Showing posts with label winter. Show all posts
Showing posts with label winter. Show all posts

Friday, January 31, 2020

Using their heads to survive winter

Three Bison in Snow, Yellowstone National Park, Wyoming

It seems crazy to spend the winter living on a mountaintop, but the wildlife of Yellowstone National Park do that every year. And they somehow manage to thrive. Life finds a way.

While I’ve lost count of the number of times I’ve visited Yellowstone, I recently got a chance to make my first winter visit. I got the full experience. Nearly a foot of snow one night. Temperatures as cold as 9 below — Fahrenheit, not Celsius. And I developed a new respect for the animals that I’d photographed so many times before in less challenging weather conditions.

Sunday, November 30, 2014

Brainstorming on ice

Oak Leaf Impression on Ice, Snohomish County, Washington

People say one key difference between the amateurs and the professional photographers is that the professionals take a lot more pictures. That may be true, but there's another difference. The extra images are typically part of a creative exercise; they aren't random shots.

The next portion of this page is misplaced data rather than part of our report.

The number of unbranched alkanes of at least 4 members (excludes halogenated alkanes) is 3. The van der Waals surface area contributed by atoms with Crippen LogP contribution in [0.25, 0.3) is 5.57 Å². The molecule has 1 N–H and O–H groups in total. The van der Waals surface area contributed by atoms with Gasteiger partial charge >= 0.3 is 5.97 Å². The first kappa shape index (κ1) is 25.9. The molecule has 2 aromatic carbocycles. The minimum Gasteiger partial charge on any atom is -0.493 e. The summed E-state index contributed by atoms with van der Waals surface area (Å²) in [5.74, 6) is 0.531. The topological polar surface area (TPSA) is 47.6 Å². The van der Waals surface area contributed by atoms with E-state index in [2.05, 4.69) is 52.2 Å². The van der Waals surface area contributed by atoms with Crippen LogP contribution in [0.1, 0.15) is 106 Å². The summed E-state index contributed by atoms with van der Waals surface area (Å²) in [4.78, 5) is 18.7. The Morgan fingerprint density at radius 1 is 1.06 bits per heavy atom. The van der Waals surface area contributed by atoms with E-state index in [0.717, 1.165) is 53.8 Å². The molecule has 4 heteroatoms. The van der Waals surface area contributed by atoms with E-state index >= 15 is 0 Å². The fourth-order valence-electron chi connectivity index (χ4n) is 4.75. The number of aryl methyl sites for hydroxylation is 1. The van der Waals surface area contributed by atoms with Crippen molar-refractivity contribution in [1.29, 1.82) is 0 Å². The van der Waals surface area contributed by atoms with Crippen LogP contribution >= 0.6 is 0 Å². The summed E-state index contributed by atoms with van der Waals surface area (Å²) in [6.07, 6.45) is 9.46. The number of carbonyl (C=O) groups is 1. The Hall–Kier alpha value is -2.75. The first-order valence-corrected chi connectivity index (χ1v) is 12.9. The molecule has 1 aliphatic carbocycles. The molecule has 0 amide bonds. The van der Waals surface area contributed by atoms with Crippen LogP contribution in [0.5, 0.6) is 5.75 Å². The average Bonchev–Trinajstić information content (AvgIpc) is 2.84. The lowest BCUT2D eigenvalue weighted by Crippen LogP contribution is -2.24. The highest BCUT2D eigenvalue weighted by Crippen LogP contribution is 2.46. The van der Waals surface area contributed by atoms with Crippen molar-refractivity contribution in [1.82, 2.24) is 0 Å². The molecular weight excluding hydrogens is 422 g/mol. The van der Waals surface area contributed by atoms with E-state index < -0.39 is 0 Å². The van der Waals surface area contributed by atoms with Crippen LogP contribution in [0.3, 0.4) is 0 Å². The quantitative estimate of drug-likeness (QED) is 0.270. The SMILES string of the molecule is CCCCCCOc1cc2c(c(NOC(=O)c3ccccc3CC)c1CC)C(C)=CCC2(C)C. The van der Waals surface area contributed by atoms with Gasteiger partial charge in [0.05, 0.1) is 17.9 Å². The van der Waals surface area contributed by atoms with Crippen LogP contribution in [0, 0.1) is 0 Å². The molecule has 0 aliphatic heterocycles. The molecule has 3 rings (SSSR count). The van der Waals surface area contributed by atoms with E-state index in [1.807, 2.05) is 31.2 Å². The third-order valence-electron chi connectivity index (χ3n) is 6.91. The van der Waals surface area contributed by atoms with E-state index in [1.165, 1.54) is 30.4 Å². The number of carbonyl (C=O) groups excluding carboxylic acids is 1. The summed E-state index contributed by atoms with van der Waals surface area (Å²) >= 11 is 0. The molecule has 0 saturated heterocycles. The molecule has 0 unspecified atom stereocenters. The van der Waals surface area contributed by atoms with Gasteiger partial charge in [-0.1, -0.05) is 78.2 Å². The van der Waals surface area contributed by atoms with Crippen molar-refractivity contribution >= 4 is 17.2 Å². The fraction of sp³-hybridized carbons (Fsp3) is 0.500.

Ansel Adams once remarked that every now and then he arrived on a scene "just when God's ready for someone to click the shutter." I've had my share of images like that, but more often, I have to work at it.

For me, the process works a bit like this: Something strikes my eye, and I keep refining the composition until the image consists only of the essence of what drew me.

Friday, February 28, 2014

Icy Falls Redux

Icy Glaze, Banks of Snoqualmie River, Washington

I realize it was only a couple months ago that I wrote about photographing frozen waterfalls without actually showing the waterfall in the image. Shortly after I posted that, Washington state was hit with another week-long deep freeze, and I got the opportunity to create images like that again.